The arrival of a Samaritan’s Purse field hospital is an answer to prayer for many here in the Antelope Valley of California. Yet for me, I keep wondering, how did we get *here* – and how do we fix it?
There’s a tragedy occurring in my backyard. The threat isn’t just here.
I’m a do-er, a fix-er, a help-er, and when I can’t do those things tangibly, I write.
So, here are Katye’s unsolicited thoughts and recommendations for our elected leaders and other leaders tasked with guiding us through this once-in-a-century pandemic. (i.e. Public health officials, military installation leaders, supervisors, influencers, news media, teachers, parents, neighbors, and friends… basically, all of us. If you breathe, you lead, so pay attention.)
1) COVID fatigue is real – and it’s not getting better.
LA County is an example of too closed for too long with nearly no levers left to use for scaling up or down. LA County has been under a “safer at home” order since Nov 30 with no end in sight. But it wasn’t really truly open even in August when it was “better” than spring and far ahead of the fall surge.
For leaders tasked with guiding American communities through this pandemic: LA (and CA as a whole) should serve as chilling reminder of what’s at stake — it is life or death but a one size fits all approach fails to recognize the #nuance required to navigate this crisis.
Take this threat seriously – do your homework.
I don’t expect you to become an expert on the virus, but I do expect you to be an expert on your circles of influence and to lead wisely, with integrity, in those places.
It’s ok to admit what you don’t know even as you explain what you expect, what you’re going to do about it, and how the people you’re leading can be part of the solution.
An example from my house: “No girls, I don’t know if schools are going to open at all this year, but I’m paying attention to the information we receive from the school district, our county officials, and the state. When and if the restrictions are lifted, even partially, we will get out more to explore and hopefully make friends. In the meantime, let’s make a list of activities we can do here at home or outside on our own. We’ll take it one day at a time. We will get through this together, someday we’ll have quite a story to tell.”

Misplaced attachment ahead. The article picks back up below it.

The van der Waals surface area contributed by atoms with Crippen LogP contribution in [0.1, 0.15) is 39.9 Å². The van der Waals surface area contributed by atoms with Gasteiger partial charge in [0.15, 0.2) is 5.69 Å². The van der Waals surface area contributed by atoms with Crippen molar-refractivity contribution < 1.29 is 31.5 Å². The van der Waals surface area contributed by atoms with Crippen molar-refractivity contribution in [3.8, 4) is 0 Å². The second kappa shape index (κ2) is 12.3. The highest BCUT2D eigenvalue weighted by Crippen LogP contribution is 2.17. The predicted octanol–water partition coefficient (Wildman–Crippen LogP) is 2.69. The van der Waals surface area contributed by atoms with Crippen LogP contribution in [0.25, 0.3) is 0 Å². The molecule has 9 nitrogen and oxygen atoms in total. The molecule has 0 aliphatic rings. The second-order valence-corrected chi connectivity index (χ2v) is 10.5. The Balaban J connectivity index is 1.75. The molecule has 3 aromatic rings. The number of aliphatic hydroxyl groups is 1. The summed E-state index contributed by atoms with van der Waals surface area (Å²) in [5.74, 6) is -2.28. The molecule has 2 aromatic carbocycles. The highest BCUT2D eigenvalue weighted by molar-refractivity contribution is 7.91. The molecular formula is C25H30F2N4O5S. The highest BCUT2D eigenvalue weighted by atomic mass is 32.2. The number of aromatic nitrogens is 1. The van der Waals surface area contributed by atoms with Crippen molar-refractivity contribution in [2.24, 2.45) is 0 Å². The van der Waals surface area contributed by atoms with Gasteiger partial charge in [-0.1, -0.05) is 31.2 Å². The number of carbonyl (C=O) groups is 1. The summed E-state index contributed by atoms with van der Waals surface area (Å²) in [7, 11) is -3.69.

2) Words matter, especially about the ongoing threat of this virus.
Leaders must clearly communicate plans to protect & prevent further surge transmissions — and to ensure efficient vaccination distribution.
We’ve seen what happens when leaders fail to use their platforms wisely.
Public officials and leaders with a public platform have a duty to educate and equip their audience. Crisis communications must be clear and unequivocally state rules and expectations.
3) Rules and guidelines mean nothing if they aren’t enforced.
LA has a curfew but some law enforcement officials have said they won’t ticket or enforce the curfew or gathering restrictions. This is clearly evident at my local park where baseball teams play without masks as parents tailgate or congregate on the playgrounds.